IOHR has launched the #BeARefugeeSponsor campaign to call for the expansion of the UK Community Sponsorship of Syrian Refugees scheme.

To support the campaign, IOHR held an event in Westminster, London – The Benefits of Community Sponsorship of Syrian Refugees – to expand on our primary research into best practice in Canada. The event brought together the leading Canadian and UK practitioners in community sponsorship and IOHR TV was on hand to bring the learning and debate to a wider audience.


In 2014, in response to the unprecedented humanitarian impact of the Syrian Civil War, the UK government undertook the largest resettlement programme in the country’s history offering resettlement for 20,000 Syrian refugees by 2020 under the Vulnerable Persons Resettlement Scheme. This figure was later increased to 23,000 following the introduction of an additional legal pathway called the Vulnerable Children’s Resettlement Scheme. As of December 2017, The Home Office reports that 10, 538 Syrian refugees have been resettled in the UK.

The reformation of the UK’s refugee programme did not stop there. In July 2016, based on the Canadian model of Private Sponsorship of Refugees, the UK government introduced the Community Sponsorship scheme, giving local communities the opportunity to assume greater responsibility in the global refugee crisis by taking up a leading role in resettling refugee families into their neighbourhood.

By July 2017, 10 community groups had received authorisation from the Home Office and resettled 53 refugees in the UK. 10 refugee families who otherwise would have had to remain in dangerous, and overcrowded detention centres and refugee camps in harsh conditions.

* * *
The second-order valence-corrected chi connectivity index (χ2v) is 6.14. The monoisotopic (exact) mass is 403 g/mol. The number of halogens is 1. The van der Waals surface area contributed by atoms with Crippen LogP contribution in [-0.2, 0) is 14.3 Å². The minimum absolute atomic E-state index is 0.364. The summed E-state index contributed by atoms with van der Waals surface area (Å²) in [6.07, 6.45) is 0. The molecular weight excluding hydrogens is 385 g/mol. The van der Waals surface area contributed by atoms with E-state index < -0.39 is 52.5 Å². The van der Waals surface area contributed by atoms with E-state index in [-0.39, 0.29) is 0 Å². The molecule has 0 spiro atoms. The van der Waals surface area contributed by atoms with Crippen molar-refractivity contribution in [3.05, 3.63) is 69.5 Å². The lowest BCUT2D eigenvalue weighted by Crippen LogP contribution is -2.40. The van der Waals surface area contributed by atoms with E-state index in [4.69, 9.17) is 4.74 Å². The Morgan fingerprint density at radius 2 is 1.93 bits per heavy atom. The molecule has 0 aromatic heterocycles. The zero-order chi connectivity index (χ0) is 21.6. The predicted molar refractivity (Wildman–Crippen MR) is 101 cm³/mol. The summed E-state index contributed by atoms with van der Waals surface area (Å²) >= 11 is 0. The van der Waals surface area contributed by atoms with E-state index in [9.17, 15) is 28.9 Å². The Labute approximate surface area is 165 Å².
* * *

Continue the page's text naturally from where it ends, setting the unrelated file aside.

Opportunities for the Expansion and Diversification of Refugee Sponsorship

Various community groups, charitable organisations, businesses and universities in the UK are already putting their time and money into helping refugees by offering housing, employment, on-the-job training, language support, bursaries and various scholarships.

In Canada, businesses and schools combine opportunities for employment and higher education with resettlement. The employment and educational pathways do not only empower these individuals but offer a creative way to integration transforming the lives of individuals, families and whole communities involved.

A message from Jim Estill, CEO of Danby Products ltd. Sponsor of 62 Syrian families in Canada


The Benefits of Community Sponsorship of Syrian Refugees

27th February 2018, One Birdcage Walk, Westminster, London

The Benefits of Community Sponsorship of Syrian Refugees panel discussions were recorded by IOHR TV to make sure that everyone could benefit from hearing the expert practitioners debate.

Panel 1 – The UK Community Sponsorship scheme for Syrian Refugees

Moderator:  Trish LynchIOHR TV Correspondent • Major Nick Coke Refugee Response Coordinator for The Salvation Army • Bekele Woyecha Senior Project Manager of Sponsor Refugees • Chris Clements Director at Reset and Director at Social Finance • The Baroness Hamwee Liberal Democrat Lords Spokesperson for Immigration

Panel 2 – Educational Pathways: How to engage the Educational Community in Refugee Protection

Emma Williams Chief Executive of Student Action for Refugees • Dr. Ansems De Vries, Leonie Lecturer in International Relations at King’s College London and Coordinator of the Migration Research Group • Michelle Manks Manager for Campus Engagement and Student Refugee Program at the World University Service of Canada

Panel 3 – Employment Pathways: How to engage the Business Community in Refugee Protection

Pranav Chopra CEO NEMI • Chris Clements Director at Reset and Director at Social Finance • Mohammed Alsaleh • Syrian Canadian Advocate, TEDx Speaker and a Refugee Sponsorship Trainer

A reminder of the plight of the Syrian Refugees


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